Another evangelical thought differently. Michael Gerson, who has been a consistent critic of the president and his evangelical supporters, wrote: “…the president again displayed a remarkable ability to corrupt, distort and discredit every institution he touches. The prayer breakfast was intended to foster personal connections across party differences. Trump turned it into a performative platform to express his rage and pride — the negation of a Christian ethic.”

I’m wondering what you think about all of this.

You may or may not know that I myself am a “never-Trump” person. I have been flabbergasted, not only that he got elected, but that he has garnered so much support from people of evangelical faith. In fact, that has been more of a concern for me than the president himself. As a post-evangelical, it has only confirmed and reinforced my decision to say good-bye to American evangelicalism. This behavior at the National Prayer Breakfast, it seems to me, would be a red line for those who trust and follow Jesus, and who take his words seriously.

But that’s me. And that’s all I’m going to say today.

I want to hear ONLY from supporters of President Trump in this semi-Open Forum.

Maybe you will defend his remarks and his stance, or maybe you will find them indefensible. Perhaps they do represent a “red line” for you that forces you to reconsider your support. Or maybe you think there are other, more important factors to consider.

At any rate, I will moderate closely today to make sure that you have complete freedom to express your views without any arguments from those who do not support President Trump.

I urge commenters who do not support the President to exercise restraint and just pay attention to what others are saying, no matter how strongly you may disagree.

And that includes me. My stance today is to be a listener only.

Now it’s your turn. Go.

36 thoughts on “An open invitation to evangelical supporters of President Trump…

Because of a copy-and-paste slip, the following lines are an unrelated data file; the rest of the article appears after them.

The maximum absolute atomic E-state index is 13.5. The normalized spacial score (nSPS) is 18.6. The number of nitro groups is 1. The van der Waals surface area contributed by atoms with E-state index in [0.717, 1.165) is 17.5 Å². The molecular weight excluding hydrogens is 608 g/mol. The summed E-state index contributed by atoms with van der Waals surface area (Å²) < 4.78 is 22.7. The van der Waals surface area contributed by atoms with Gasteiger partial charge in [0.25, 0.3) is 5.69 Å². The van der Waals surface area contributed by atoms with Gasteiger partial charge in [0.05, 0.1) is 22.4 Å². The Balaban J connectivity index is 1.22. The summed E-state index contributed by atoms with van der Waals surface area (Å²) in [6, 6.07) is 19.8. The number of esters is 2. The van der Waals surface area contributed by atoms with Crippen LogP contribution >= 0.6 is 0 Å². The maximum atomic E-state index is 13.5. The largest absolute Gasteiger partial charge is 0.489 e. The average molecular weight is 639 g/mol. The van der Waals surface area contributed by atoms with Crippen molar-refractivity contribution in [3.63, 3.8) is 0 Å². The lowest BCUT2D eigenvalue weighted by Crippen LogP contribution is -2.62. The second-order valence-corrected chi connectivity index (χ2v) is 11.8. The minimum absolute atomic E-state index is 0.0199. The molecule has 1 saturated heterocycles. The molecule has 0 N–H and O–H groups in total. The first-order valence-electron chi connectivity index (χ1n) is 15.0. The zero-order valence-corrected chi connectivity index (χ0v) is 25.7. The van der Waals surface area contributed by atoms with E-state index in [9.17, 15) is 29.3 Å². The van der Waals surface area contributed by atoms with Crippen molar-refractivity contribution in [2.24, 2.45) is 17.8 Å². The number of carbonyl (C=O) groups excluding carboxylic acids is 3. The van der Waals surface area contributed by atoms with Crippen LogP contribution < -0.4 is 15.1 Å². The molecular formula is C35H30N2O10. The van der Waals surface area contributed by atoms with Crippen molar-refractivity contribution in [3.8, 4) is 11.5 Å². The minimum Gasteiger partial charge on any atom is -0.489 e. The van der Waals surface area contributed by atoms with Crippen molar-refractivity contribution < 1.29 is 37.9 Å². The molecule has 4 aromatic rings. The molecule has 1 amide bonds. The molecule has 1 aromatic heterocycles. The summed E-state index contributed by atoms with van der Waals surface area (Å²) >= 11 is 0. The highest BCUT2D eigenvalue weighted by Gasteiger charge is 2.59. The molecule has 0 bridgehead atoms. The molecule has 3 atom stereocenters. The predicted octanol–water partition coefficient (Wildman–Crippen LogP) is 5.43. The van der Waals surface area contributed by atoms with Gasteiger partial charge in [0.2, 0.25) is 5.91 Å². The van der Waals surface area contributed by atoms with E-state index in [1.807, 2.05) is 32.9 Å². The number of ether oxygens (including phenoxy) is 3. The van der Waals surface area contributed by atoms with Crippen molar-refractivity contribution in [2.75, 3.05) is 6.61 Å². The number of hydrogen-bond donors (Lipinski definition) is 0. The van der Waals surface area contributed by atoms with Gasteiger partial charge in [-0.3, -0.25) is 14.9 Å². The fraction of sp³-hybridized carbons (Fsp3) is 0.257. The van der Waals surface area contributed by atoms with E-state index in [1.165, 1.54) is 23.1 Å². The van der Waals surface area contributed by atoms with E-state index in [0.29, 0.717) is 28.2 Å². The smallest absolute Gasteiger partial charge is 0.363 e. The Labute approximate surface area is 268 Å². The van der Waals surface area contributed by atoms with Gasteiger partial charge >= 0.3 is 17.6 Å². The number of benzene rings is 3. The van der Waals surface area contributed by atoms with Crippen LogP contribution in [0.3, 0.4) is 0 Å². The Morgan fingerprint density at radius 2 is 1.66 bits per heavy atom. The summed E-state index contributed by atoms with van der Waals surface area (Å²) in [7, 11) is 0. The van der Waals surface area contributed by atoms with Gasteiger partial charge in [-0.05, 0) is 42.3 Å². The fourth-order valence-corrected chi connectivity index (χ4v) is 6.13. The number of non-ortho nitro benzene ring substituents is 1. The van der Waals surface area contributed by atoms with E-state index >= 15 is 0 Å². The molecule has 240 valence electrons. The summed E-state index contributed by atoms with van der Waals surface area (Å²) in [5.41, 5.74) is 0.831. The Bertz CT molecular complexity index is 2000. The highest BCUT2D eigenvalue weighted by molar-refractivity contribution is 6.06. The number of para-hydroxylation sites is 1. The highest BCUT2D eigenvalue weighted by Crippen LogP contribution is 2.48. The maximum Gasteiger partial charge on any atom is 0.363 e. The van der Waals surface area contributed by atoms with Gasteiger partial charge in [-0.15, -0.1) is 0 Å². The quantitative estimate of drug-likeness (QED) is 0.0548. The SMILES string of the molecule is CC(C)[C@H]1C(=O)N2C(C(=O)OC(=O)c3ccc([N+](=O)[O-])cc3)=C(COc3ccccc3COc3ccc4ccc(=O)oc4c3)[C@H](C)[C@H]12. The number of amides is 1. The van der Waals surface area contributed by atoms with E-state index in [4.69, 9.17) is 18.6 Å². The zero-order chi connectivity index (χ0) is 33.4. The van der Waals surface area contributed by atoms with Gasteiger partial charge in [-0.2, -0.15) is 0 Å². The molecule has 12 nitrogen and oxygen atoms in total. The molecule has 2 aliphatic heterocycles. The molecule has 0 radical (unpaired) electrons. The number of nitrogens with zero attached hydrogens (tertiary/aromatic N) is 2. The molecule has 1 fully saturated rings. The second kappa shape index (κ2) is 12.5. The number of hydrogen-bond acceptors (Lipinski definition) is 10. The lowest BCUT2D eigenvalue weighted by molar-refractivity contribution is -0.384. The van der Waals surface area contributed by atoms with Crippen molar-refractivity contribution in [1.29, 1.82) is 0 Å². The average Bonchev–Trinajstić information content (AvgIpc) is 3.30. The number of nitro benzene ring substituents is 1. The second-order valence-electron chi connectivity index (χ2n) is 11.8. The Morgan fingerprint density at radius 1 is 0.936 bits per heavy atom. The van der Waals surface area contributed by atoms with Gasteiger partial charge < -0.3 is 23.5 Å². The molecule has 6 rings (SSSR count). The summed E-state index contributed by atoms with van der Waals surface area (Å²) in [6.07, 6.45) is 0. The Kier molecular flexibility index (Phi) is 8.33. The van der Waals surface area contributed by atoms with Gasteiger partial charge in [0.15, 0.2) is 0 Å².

1. I’m late to the party here, but as a Trump supporter I’ll throw in my two cents. I echo the sentiments of most who posted above and I think those sentiments reflect most of the notorious 81%; Trump is no Christian, but he is highly effective and he is a better alternative than anyone else running for the job. When Jesus runs for office I’ll vote for Him. Until then I’ve got to pick between “The best of the worst.” But above all we need to take Paul’s advice and pray for our leaders.


  2. –> “I also find the blustery grandstanding of Trump … distasteful, but is that un-American, or unchristian? Or un-Christlike?”

    Un-American or Un-Christlike or not, it feels “un-Presidential.” That said, since you’re from the other side of the Pond, is what you’re seeing here between the two political factions (Reps and Dems/President and Congress) more in line with what you see happen in Parliament? Seems to me I’ve seen Parliamentary hearings devolve into craziness, but that never seemed to be the case in the USA. Maybe our political culture is just becoming more like yours…?


  3. Another thought: beyond what he says, I also find the blustery grandstanding of Trump … distasteful, but is that un-American, or unchristian? Or un-Christlike? Any more un-Christlike than (say) Kirk Franklin (who’s music I love) or any other ‘Christian musician’ prancing around on stage and puffing up his chest?

    Probably showing my cultural prejudices: Not drawing attention to oneself is inculcated from an early age on the other side of the Pond.


  4. Not sure that I’m qualified to comment, as I’m not a US voter, and I’m more fascinated by Trump than pro-Trump.

    But your question touches on something I was musing this morning, so I’ll take that as a prompt.

    The other day, I heard an interesting and thought-provoking quote: “There’s no moral virtue in feeling sorry for someone”. This made me think, because a lot of our current culture is about “being seen to care”.

    I think what the quoted person was getting at is what ultimately counts (as Keith Green sang, sorry, yes I am that old) “is what you did – or didn’t – do”.